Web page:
Friday 16 March 2012


Coloured clouds swirl on the external display like a kaleidoscopic sandstorm. Warm oranges and dull reds, deep browns and mustard yellows. It is a soundless symphony to chaos in the colours of fire.

The silence is eerie. Then the creaking starts and I wish for the silence again. This metal womb weeps with the strains it suffers: a pained, helpless sobbing.

The interior of my craft is a two metre cube, contained in a five metre sphere packed with instruments and reinforcing architecture. A monitor shows the views from the external cameras and beside it there is a dashboard of buttons and readings. To the right of the dashboard are two rows of three lights. They are meant to be on green. They are both on amber.

I lost communications thirty seconds ago.

I have no way of knowing what went wrong, just that it did. The gravity anchor failed, the field that cradled my descent and tied me to the research ship in orbit simply ceased, like a snapped cable, and my plummet began. I watched the decreasing numbers accelerate, nearer and nearer the centre.

Was it error? Was some calibration miscalculated, some digit misplaced? Will Mary, my wife, my partner in every endeavour, be racked with guilt for the rest of her life over some simple slip of the mind?

Was our ship attacked? Such things are not unheard of out here, pirates, or a rival corporation. I hope it is not that. Please, let Mary live.

Was it jealousy or revenge? For the things I did when it felt as if it was mine and Mary’s connection that had snapped irreparably. When I was drawn deeper and deeper into corporate politics and pushed Mary away defensively, taking refuge in something meaningless and harmful, in an engineer named Alison.

Back then I lost sight of what mattered, until Mary reached out and saved me. I will carry the guilt of my betrayal to my grave; I am, now.

One of the amber lights goes out. The small red light blinks on with a subtle plink. I have fallen beyond the reach of the ship; I have passed the point where Jupiter’s gravity is too strong to be countered. No one can reach out and save me now.

Something cracks. I can hear the whistle of wind inside the outer hull. And the winds here are faster and more turbulent than anything on Earth. My cube starts to rumble and shake as the clever devices and physics fields which keep it smooth and stable begin to fail.

The second amber light dies, and the second red plinks on. I am now deeper than our calculations predicted this craft could survive. Every second that passes is a gift. I remember the panic I felt, briefly, with the jolt of the gravity field disengaging, panic that rapidly passed to this strange calm.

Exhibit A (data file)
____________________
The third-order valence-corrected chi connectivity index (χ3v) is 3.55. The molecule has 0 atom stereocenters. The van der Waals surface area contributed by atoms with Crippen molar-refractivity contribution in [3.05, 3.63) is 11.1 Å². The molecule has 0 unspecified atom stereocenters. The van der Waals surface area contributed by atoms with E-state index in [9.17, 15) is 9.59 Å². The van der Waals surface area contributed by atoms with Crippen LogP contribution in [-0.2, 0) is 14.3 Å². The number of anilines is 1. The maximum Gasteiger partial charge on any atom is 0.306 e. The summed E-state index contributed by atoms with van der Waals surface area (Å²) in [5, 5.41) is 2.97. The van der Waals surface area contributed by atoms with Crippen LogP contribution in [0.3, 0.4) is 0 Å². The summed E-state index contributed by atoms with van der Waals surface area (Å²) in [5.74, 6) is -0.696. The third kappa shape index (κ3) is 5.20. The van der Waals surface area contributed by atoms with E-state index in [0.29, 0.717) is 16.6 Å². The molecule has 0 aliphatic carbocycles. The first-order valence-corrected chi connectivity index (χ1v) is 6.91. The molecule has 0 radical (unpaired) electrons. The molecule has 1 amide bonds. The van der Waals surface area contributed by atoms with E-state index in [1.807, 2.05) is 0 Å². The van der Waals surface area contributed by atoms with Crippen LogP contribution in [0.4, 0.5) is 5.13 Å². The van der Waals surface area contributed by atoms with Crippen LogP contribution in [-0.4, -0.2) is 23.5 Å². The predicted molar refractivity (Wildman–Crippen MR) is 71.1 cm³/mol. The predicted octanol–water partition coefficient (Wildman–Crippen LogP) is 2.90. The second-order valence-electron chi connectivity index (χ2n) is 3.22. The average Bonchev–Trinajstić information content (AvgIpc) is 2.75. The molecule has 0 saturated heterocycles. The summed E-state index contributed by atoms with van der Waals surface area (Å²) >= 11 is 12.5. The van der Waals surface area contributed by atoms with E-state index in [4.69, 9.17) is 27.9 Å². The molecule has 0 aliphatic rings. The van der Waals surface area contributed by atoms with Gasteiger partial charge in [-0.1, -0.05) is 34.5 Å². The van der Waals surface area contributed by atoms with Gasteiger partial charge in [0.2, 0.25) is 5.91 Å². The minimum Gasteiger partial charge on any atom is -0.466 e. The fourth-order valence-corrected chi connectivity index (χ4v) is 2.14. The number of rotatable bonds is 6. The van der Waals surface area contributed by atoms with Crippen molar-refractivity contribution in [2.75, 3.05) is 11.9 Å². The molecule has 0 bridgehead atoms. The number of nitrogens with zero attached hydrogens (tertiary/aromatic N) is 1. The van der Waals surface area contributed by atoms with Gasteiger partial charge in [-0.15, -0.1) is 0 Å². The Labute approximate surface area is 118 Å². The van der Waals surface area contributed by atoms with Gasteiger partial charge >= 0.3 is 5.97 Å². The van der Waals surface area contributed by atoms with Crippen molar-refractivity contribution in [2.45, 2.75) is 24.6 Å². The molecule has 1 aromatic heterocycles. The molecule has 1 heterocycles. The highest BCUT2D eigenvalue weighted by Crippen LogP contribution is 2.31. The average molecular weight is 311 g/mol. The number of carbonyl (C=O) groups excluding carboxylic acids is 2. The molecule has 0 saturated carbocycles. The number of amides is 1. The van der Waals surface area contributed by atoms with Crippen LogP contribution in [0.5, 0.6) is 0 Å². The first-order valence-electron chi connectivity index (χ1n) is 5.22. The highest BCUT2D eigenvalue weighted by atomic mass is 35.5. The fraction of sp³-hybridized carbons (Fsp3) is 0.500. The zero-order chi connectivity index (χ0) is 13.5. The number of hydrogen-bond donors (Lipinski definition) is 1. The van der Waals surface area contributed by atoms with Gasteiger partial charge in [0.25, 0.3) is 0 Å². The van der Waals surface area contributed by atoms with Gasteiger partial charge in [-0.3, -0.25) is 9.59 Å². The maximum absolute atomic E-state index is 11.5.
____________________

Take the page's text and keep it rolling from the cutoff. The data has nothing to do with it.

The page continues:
There is another jolt. The gravity field? My heart beats faster, the depth gauge isn’t moving. I am holding steady, not rising, not falling.

With a sharp crack the howling wind within the shell grows louder. The interior cocoon has still not been breached though. I engage my helmet, if I am to be rescued it would be stupid to die breathing toxic air.

I still do not rise.

There is something strange on the external monitors. Something unchanging. A surface. A smooth, solid surface. I am two thousand kilometres down, there should be nothing solid here. The view shifts, I switch cameras, I am rolling. Whatever I am on is too smooth, too uniform in colour to be anything but artificial. It should not be possible for anything to maintain position here, and yet, somehow. The camera software isolates shapes on the surface, like large letters, or script, but like nothing from Earth.

Oh, Mary, you were right.

My craft rolls off the edge and as the depth gauge begins to flicker down again the interior walls bulge inwards.

Recommended reading:
Neither Face Nor Feelings by Jon Bastion
I entered a 72 hour writing competition with the prompt Future Food. I didn't win, but the story that did, Neither Face Nor Feelings, is a remarkably good science fiction flash. Take a look. =)


  1. An excellent example of wonder in the face of tragedy. It's too bad he wasn't rescued — I'd like to know what it was that stopped him for those few moments.

    1. Thank you, Larry. =)

      A solid surface deep within Jupiter's atmosphere... an inhuman script... that's all I can say. They may be listening... ;D

  2. It's kind of funny to be stranded and despairing in such a pretty and neat place. But then it's no fun when your walls bulge.

    1. This is true. Bulging walls are rarely a sign of good times. Thanks, John. ;)

  3. This was sad and yet I kept hoping he would be rescued. I too wonder what it was that held him up long enough to be amazed by something - what what? I want to know. Bugger those walls!

    This read so smoothly it carried the reader along effortlessly. ^_^

    1. Some mysteries are not meant to be solved... ;)

      Thank you, Helen. =)

  4. I liked his thought processes as he sank towards his death, the analysing, and the reflecting.

    The solid surface and the inscriptions far, far beneath the gases is a wonderful touch, thought-provoking.

    For all we know....

    1. Exactly... we can't even reach the deepest depths of our own oceans, we may never know...

      Thanks. =)

  5. I enjoyed following his thought processes, as he fell. I did wonder if he might be pulled back and saved at the last moment but that sadly wasn't to be, yet it seemed as if this might have been the first time he saw himself and his surroundings clearly for what they were. But was it an accident or did someone (Mary? or the spurned and dangerous engineer Alison?) send him tumbling to his end? Great piece of writing!

    1. Thank you, Kath! ^_^ Really pleased you got so into it. =)

  6. Hi John. Some cool concepts in here, mixed in with some nice character moments.

    Also, I liked the, has he been saved? Then the thought it might be ok, then the final line.

    One of your best I think.